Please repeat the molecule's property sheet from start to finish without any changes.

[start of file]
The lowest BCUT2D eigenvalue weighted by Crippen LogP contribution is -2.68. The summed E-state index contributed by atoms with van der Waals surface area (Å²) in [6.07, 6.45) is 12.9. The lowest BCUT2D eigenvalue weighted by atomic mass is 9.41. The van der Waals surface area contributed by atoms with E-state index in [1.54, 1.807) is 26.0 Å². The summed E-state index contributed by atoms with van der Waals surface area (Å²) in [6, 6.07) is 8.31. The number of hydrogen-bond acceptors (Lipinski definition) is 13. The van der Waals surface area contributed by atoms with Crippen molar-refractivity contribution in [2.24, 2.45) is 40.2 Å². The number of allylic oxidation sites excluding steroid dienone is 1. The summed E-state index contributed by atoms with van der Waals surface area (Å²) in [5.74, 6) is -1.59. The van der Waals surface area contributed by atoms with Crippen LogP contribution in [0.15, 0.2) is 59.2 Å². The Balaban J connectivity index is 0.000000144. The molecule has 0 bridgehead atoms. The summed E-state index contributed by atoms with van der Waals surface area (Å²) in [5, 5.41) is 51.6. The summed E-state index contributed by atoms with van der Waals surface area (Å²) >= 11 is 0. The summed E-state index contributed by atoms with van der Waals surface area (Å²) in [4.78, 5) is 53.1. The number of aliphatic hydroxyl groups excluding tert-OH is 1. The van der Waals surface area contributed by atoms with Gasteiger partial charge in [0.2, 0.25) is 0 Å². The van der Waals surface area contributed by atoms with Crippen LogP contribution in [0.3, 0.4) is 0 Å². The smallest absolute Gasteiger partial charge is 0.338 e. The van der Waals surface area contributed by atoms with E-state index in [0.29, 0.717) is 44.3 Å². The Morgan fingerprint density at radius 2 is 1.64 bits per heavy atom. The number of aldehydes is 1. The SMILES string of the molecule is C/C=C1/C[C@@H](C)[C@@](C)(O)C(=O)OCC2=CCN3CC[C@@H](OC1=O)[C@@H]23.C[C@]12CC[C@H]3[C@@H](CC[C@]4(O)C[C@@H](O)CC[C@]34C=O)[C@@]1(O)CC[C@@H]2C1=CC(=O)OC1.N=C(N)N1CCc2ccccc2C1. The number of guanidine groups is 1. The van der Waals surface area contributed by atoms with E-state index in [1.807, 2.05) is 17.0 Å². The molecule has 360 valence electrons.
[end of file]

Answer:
The lowest BCUT2D eigenvalue weighted by Crippen LogP contribution is -2.68. The summed E-state index contributed by atoms with van der Waals surface area (Å²) in [6.07, 6.45) is 12.9. The lowest BCUT2D eigenvalue weighted by atomic mass is 9.41. The van der Waals surface area contributed by atoms with E-state index in [1.54, 1.807) is 26.0 Å². The summed E-state index contributed by atoms with van der Waals surface area (Å²) in [6, 6.07) is 8.31. The number of hydrogen-bond acceptors (Lipinski definition) is 13. The van der Waals surface area contributed by atoms with Crippen molar-refractivity contribution in [2.24, 2.45) is 40.2 Å². The number of allylic oxidation sites excluding steroid dienone is 1. The summed E-state index contributed by atoms with van der Waals surface area (Å²) in [5.74, 6) is -1.59. The van der Waals surface area contributed by atoms with Crippen LogP contribution in [0.15, 0.2) is 59.2 Å². The Balaban J connectivity index is 0.000000144. The molecule has 0 bridgehead atoms. The summed E-state index contributed by atoms with van der Waals surface area (Å²) in [5, 5.41) is 51.6. The summed E-state index contributed by atoms with van der Waals surface area (Å²) >= 11 is 0. The summed E-state index contributed by atoms with van der Waals surface area (Å²) in [4.78, 5) is 53.1. The number of aliphatic hydroxyl groups excluding tert-OH is 1. The van der Waals surface area contributed by atoms with Gasteiger partial charge in [0.2, 0.25) is 0 Å². The van der Waals surface area contributed by atoms with Crippen LogP contribution in [0.3, 0.4) is 0 Å². The smallest absolute Gasteiger partial charge is 0.338 e. The van der Waals surface area contributed by atoms with E-state index in [0.29, 0.717) is 44.3 Å². The Morgan fingerprint density at radius 2 is 1.64 bits per heavy atom. The number of aldehydes is 1. The SMILES string of the molecule is C/C=C1/C[C@@H](C)[C@@](C)(O)C(=O)OCC2=CCN3CC[C@@H](OC1=O)[C@@H]23.C[C@]12CC[C@H]3[C@@H](CC[C@]4(O)C[C@@H](O)CC[C@]34C=O)[C@@]1(O)CC[C@@H]2C1=CC(=O)OC1.N=C(N)N1CCc2ccccc2C1. The number of guanidine groups is 1. The van der Waals surface area contributed by atoms with E-state index in [1.807, 2.05) is 17.0 Å². The molecule has 360 valence electrons.